Saturday, November 28, 2020

Iconic Pelican Bend Restaurant on Isles of Capri Gets a Partial Makeover

Rumination from the Rock and Beyond

Photos by Jory Westberry | An elaborate chickee on the grounds of the Seminole rodeo grounds, we determined that it took over 10,000 palm fronds to create the first layer of protection.


 

The man on the roof receives the tossed palm frond with one hand and starts assembling it for the roof structure.

If you haven’t experienced the cozy ambiance combined with outstanding seafood at Pelican Bend, you’d be wise to put this local restaurant on your Bucket List. Located in the heart of Isles of Capri, the view of Johnson Bay, the fishing boats and the delicious food brings repeat seasonal customers annually and faithful year-round regulars. 

Recently, I noticed that the large chickee bar on the water, outside “the Bend,” was getting a makeover. The bleached palm fronds that presently covered the roof were being replaced with bright green cabbage palm fronds. The amazing thing that caught my attention was that the two men on the roof weren’t tethered to anything; no safety nets, no nothing! They climbed around on those palm fronds and progressed upon each layer like the pros they are. 

When I checked with Mike and Debbie Cooper about the new look, they provided me with some very interesting information about the history of “the Bend.” 

“We usually replace the chickee roofs every 7 or 8 years, depending on the hurricane damage. We’ve had two hurricanes that caused us to refurbish the cabbage palm fronds on the big chickee and the little one, one was Wilma in 92 and the other was Irma in 2015. Irma did a lot of damage, even picked up the boats in the marina and tossed them together on the beach,” according to Debbie and Mike Cooper.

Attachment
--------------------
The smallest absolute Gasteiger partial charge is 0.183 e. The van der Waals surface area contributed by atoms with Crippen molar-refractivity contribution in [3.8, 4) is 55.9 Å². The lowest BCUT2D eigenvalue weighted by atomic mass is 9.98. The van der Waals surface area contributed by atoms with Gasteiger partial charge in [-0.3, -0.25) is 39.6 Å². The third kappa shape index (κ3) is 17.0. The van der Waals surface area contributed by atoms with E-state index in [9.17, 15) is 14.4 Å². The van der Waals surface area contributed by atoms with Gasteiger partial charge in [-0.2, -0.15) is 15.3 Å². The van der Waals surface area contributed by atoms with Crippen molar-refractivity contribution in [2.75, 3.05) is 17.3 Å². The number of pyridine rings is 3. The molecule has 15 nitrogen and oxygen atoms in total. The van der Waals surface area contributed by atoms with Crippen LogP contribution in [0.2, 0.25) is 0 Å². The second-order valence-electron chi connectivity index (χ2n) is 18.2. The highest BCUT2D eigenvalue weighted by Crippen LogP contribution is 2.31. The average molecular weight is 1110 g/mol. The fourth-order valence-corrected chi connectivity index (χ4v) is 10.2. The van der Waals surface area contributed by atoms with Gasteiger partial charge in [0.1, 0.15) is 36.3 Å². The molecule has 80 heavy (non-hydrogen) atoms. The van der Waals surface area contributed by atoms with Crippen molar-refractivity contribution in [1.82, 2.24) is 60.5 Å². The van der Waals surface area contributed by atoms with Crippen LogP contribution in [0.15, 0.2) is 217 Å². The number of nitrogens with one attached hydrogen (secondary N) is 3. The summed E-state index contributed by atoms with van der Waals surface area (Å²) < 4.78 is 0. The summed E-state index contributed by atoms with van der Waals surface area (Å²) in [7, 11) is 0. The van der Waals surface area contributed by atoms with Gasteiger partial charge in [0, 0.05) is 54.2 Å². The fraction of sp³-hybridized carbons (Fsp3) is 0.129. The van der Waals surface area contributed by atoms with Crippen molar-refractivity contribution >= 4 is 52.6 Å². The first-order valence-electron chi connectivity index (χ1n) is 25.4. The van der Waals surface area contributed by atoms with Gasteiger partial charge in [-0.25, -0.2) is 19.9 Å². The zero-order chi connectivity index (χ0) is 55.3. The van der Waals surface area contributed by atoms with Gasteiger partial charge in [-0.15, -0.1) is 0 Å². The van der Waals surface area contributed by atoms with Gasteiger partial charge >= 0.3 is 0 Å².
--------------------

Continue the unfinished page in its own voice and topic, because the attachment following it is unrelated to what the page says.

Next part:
Chickee is the word Seminoles use for “house,” which consists of thatch over a cypress log frame. The style of housing came about during the three Seminole Wars in the 1800s when the Native American Seminoles were pursued by U.S. Troops. Originally, they lived in log cabins, but they were driven into the swampy Florida wetlands and built chickees to adapt to the environment.  

The chickees were designed with a raised floor, thatched roof, which was supported by wooden poles and open sides. A tribe has chickees for various purposes including cooking, eating and sleeping, which are arranged in a village-like setting. Many indigenous peoples in North and South America have developed similar dwellings. The Native American Seminole structures are considered the most efficient and functional however, and the chickees are seen all over Florida constructed by the Seminole and Miccosukee Tribes. The interesting part of the structures, besides being built by members of the local Native American tribes, is that they use no electricity, plumbing or non-wood products to build them.